Startup India 2.0: Charting the Evolution, Deeptech Rise, and Future

Since 2016, around 1.14 lakh startups have emerged in the country, creating 12 lakh jobs. Phase II, set to launch on January 16, 2024, focuses on deep-tech, promising enhanced policies and collaboration. Read the article for all the interesting details.

Swati Dayal
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Startup India 2.0

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After the launch of Startup India initiative in 2016, around 1.14 lakh startups emerged in the country creating over 12 lakh jobs with an average of 11 jobs by a startup. The program, reportedly, is poised to enter its second phase on January 16, 2024, focusing on deep-tech startups and anticipating enhanced policies and collaboration.

In this article, let's read about the evolution of the Startup India scheme, its performance, Deeptech startup landscape in India and explore the eagerly anticipated launch of Phase II of the Startup India Programme.

The Evolution of Startup India

Addressing the 19th Convocation of the Indira Gandhi Institute of Development Research (IGIDR), Dr. PK Mishra, Principal Secretary to Prime Minister Narendra Modi, lauded the success and evolution of the Startup India initiative. He emphasized that since its launch in January 2016, the program has transformed into a vital launchpad for fostering innovation and turning ideas into reality within the country.

"The Startup India initiative has evolved into the launchpad for ideas to innovation in the country. Several support measures to entrepreneurs have resulted in a robust startup ecosystem. It has the potential to transform India into a country of job creators rather than job seekers," said Dr. PK Mishra during his speech.

He further highlighted the impressive statistics, noting, "Today there are more than 1.14 lakh startups that have reported creation of more than 12 lakh jobs with an average of 11 jobs by a startup."

Performance of Startup India Program: A Snapshot

Since its launch on January 16, 2016, the Startup India initiative has made substantial strides. Over 1.17 lakh startups in India are registered with the Department for Promotion of Industry and Internal Trade (DPIIT), with 2,977 receiving income tax exemptions. Notably, the SIDBI Fund of Funds scheme, established in 2016, has supported 3,682 startups with a total investment of Rs 17,272 crore.

Under the Startup India Seed Fund Scheme (SISFS), Rs 747 crore has been approved to 192 incubators, benefitting 1,579 startups. To be eligible, startups must be operational for under 10 years, incorporated as private limited companies or registered partnerships, and exhibit a commitment to product, process, or service development.

Moreover, startups should not have been formed by splitting up or reconstructing an already existing business and should work towards the development or improvement of a product, process or service and/or have a scalable business model with high potential for the creation of wealth & employment.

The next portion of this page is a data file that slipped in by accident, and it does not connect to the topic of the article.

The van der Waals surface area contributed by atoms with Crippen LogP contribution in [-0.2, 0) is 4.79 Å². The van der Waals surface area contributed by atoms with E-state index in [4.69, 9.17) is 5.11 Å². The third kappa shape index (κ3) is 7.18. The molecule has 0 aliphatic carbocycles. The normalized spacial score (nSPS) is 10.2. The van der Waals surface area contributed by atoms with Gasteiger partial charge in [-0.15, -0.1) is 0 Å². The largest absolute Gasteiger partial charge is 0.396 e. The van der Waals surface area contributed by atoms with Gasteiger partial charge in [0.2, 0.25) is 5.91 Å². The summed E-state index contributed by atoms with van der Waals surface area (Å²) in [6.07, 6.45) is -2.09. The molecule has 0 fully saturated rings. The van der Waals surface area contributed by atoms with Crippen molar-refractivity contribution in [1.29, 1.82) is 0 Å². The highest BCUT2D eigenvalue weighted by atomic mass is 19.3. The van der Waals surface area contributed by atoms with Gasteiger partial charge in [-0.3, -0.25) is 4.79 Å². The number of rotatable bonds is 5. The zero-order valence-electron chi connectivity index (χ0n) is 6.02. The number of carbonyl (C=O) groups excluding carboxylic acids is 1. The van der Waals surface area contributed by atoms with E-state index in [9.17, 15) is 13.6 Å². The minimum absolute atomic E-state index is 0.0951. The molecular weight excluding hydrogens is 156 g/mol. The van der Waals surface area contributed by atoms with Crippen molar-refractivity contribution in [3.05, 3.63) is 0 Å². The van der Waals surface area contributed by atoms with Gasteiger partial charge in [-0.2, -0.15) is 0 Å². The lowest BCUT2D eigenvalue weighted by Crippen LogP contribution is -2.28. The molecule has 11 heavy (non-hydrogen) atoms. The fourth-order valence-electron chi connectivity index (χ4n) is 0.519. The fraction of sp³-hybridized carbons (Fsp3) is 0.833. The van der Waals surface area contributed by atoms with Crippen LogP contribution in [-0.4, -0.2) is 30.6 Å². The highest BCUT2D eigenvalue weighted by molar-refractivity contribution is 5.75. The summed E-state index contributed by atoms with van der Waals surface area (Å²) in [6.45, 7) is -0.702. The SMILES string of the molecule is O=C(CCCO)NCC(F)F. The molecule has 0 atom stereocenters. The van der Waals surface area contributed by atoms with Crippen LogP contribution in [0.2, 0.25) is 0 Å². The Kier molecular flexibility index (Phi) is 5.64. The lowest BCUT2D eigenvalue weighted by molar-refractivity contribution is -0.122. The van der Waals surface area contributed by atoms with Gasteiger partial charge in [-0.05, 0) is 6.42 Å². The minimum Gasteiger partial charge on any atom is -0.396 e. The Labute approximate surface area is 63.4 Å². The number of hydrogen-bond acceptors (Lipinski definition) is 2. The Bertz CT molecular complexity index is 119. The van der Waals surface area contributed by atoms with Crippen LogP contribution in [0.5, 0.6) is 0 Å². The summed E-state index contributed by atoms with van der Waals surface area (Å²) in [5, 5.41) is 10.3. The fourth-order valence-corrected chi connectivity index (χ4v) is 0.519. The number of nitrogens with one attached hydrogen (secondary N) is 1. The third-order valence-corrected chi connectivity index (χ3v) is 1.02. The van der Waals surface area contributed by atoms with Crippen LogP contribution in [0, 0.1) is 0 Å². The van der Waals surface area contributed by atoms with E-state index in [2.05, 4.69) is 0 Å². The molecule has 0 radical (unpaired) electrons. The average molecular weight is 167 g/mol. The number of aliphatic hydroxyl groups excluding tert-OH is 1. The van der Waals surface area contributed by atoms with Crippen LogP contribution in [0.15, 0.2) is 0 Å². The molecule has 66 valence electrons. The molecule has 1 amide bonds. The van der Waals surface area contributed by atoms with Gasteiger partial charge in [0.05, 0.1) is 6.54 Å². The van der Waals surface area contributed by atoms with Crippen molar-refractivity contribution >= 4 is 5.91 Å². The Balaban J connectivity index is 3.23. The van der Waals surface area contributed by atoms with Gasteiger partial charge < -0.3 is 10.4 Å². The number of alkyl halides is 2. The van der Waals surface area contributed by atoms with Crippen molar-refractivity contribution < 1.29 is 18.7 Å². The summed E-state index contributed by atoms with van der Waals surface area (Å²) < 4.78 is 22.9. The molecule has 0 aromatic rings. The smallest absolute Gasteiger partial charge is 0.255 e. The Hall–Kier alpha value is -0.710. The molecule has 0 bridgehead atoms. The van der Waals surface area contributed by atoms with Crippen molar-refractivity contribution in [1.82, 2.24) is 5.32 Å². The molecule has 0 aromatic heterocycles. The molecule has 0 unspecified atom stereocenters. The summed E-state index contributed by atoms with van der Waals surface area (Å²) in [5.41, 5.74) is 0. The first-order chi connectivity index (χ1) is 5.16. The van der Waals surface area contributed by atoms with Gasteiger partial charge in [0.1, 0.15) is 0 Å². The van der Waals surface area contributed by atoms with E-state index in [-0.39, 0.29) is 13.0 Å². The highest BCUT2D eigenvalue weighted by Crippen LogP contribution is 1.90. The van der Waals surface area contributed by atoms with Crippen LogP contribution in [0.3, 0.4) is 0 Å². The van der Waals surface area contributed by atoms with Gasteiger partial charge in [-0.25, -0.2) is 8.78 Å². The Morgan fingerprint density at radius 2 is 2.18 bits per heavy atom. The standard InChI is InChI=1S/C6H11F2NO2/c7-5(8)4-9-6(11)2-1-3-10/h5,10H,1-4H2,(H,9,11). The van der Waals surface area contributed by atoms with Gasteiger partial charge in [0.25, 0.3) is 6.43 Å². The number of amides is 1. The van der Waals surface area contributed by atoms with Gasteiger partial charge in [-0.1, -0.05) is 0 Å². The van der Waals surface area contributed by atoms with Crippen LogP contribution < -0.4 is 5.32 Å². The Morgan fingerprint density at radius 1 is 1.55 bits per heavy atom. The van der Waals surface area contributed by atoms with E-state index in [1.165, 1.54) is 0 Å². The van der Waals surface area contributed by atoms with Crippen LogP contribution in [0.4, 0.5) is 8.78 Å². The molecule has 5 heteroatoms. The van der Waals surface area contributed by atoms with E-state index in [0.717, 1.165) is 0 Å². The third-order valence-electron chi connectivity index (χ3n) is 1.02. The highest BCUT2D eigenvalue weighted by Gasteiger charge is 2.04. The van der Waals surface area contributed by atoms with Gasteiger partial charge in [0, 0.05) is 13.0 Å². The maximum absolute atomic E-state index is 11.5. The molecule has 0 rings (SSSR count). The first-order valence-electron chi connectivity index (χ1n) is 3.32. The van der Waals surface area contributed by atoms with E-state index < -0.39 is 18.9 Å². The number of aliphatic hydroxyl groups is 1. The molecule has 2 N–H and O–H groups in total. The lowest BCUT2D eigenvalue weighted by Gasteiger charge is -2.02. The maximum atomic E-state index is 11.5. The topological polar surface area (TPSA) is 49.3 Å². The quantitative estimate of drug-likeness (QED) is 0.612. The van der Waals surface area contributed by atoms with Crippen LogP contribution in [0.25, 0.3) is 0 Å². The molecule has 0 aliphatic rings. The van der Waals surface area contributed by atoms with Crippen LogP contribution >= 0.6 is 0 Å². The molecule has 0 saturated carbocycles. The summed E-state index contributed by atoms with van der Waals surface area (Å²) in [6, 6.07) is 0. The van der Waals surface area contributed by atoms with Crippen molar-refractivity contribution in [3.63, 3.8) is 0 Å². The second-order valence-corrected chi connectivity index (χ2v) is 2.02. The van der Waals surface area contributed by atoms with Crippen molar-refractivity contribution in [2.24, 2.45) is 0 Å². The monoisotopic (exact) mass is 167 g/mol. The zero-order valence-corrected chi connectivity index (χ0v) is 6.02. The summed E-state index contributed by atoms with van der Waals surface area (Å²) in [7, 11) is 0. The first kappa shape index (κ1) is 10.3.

India's Thriving Deeptech Landscape

India stands as the world's third-largest startup ecosystem, boasting over 3000 deeptech enterprises spearheading technological breakthroughs in artificial intelligence, machine learning, big data analytics, IoT, blockchain, and more.

These ventures are diversifying into sectors like agriculture, life sciences, chemistry, aerospace, and green energy, aiming to revolutionize industries with innovative tech solutions.

Following public feedback on a draft policy unveiled in July 2023, the government is expected to present the final version of the 'deep tech' policy to the Union Cabinet in the coming weeks for approval.

Launch of Startup India Program Phase II: A Glimpse into the Future

Building on the success of the initial phase, the government is set to launch the second phase of the Startup India program on January 16, 2024, according to a media report. This second leg will place a heightened focus on deep-tech startups, particularly in areas such as semiconductors, quantum computing, and AI.

The government aims to offer more stable policies and taxation, improved valuation norms, and increased research collaboration initiatives with industry and academia in the upcoming phase. The second phase is anticipated to provide support to deep technology startups involved in semiconductor chips, quantum and high-performance computing, artificial intelligence, and cybersecurity.

Expectations include a higher corpus for Funds of Funds for Startups, signalling an extended gestation period for eligible startups. The government is also poised to facilitate eligible startups in securing research and development support from global institutions, further propelling India's innovation ecosystem into the future.

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